If you didn’t sense the winds of change on April 6, then they would have knocked you down completely on April 7. Indy darlings and NXT graduates dominated the headlines at WrestleMania and Raw. When John Cena came out on Smackdown, he claimed to be the “measuring stick” for all this new talent, and vowed that they’d have to get through him before reaching the summit. But the speech being on Smackdown (and not Raw) removed some of its potency, as did much of it feeling like deja-vu. The John Cena Formula is a tried-and-true recipe, but sometimes it’s the equivalent of serving birthday cake at a funeral. Everyone likes birthday cake, right? Not always.
When Cena started feuding with Bray Wyatt, I held out hope that he would go to a new place in terms of promos and wrestling. That this decidedly less-main-event position would bear the fruit of an edgier and/or more vulnerable John Cena. And I went into WrestleMania thinking that if Cena won, the feud would be ruined.
Well Cena won. And not that anyone needs MY blessing, but I was okay with it. Cena looked strong without weakening Wyatt, and it still felt like the feud had legs. This feeling was bolstered when Wyatt appeared on the tron during Cena’s “paint-by-numbers” promo. Wyatt’s words spilled out like languid free-form jazz. He seemed almost delighted to have lost to Cena, and vowed that this story was far from over. Next to Cena, Bray looked a lot more intriguing. And now I’m starting to wonder if that’s the point.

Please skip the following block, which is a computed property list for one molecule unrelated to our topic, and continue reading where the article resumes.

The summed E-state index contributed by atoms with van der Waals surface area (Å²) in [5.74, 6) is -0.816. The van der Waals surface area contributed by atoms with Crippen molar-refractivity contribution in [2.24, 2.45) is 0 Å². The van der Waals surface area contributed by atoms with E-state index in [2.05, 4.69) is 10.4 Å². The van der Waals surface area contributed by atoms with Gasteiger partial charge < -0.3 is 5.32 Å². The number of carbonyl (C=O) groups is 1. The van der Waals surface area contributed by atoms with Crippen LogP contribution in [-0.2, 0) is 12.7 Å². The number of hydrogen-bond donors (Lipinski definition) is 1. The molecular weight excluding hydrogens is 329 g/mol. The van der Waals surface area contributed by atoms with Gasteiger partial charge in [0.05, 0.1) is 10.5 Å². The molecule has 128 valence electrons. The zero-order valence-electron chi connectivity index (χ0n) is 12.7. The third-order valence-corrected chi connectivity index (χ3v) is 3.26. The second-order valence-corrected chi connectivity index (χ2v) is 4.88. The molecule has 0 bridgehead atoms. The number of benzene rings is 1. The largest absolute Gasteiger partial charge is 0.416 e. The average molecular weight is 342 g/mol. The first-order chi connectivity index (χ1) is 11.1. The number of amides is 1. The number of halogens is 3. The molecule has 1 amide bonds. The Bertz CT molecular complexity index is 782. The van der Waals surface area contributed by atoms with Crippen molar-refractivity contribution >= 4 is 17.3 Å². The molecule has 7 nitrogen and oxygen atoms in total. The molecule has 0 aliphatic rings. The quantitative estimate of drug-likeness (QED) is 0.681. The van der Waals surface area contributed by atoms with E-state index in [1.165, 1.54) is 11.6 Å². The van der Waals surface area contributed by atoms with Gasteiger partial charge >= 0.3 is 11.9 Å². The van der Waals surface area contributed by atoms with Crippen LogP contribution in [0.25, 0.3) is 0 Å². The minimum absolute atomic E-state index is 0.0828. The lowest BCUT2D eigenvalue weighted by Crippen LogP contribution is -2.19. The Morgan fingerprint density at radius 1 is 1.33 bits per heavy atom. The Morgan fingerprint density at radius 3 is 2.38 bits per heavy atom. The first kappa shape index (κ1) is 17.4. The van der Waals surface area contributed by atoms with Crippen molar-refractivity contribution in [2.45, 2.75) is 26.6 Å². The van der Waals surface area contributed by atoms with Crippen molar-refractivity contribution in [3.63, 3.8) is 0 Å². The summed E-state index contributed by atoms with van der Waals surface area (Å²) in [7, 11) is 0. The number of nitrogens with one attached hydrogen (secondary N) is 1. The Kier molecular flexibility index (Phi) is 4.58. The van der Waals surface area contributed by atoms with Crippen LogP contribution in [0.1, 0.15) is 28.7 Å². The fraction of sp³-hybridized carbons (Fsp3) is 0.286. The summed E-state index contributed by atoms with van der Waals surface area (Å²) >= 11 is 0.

Fast forward to this week’s Raw, where Cena comes out with the goal of “having a little fun” with the crowd in Birmingham, Alabama. He roasts the Wyatts with some Photoshop gags, an age-old bore relied upon by babyfaces for cheap laughs. Pardon the pun, but at face value, this tired trick is no longer funny, particularly since Cena received lacklustre crowd support and the Wyatts didn’t seem the least bit bothered by his insults. Furthermore, the anti-Cena fans can point to this as an example of his failing to innovate (his critics often citing his shallow bag of tricks as a fatal flaw).